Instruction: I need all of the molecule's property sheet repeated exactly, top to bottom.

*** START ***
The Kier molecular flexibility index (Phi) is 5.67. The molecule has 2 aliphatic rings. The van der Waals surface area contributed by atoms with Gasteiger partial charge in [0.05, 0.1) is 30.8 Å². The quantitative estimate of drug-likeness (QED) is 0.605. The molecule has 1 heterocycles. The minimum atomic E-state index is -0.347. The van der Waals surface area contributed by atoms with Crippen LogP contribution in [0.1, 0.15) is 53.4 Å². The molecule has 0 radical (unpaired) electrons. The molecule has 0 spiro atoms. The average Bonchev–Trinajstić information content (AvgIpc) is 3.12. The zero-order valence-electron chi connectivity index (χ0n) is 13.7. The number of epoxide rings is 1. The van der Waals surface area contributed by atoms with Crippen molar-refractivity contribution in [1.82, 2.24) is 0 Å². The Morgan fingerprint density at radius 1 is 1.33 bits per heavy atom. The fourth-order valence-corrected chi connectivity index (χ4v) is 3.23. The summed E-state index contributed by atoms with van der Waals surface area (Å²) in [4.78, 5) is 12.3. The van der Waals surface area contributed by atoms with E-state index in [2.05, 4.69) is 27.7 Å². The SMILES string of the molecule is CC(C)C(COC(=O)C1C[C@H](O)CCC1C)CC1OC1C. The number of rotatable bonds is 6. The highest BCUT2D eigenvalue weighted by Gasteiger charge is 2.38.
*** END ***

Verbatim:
The Kier molecular flexibility index (Phi) is 5.67. The molecule has 2 aliphatic rings. The van der Waals surface area contributed by atoms with Gasteiger partial charge in [0.05, 0.1) is 30.8 Å². The quantitative estimate of drug-likeness (QED) is 0.605. The molecule has 1 heterocycles. The minimum atomic E-state index is -0.347. The van der Waals surface area contributed by atoms with Crippen LogP contribution in [0.1, 0.15) is 53.4 Å². The molecule has 0 radical (unpaired) electrons. The molecule has 0 spiro atoms. The average Bonchev–Trinajstić information content (AvgIpc) is 3.12. The zero-order valence-electron chi connectivity index (χ0n) is 13.7. The number of epoxide rings is 1. The van der Waals surface area contributed by atoms with Crippen molar-refractivity contribution in [1.82, 2.24) is 0 Å². The Morgan fingerprint density at radius 1 is 1.33 bits per heavy atom. The fourth-order valence-corrected chi connectivity index (χ4v) is 3.23. The summed E-state index contributed by atoms with van der Waals surface area (Å²) in [4.78, 5) is 12.3. The van der Waals surface area contributed by atoms with E-state index in [2.05, 4.69) is 27.7 Å². The SMILES string of the molecule is CC(C)C(COC(=O)C1C[C@H](O)CCC1C)CC1OC1C. The number of rotatable bonds is 6. The highest BCUT2D eigenvalue weighted by Gasteiger charge is 2.38.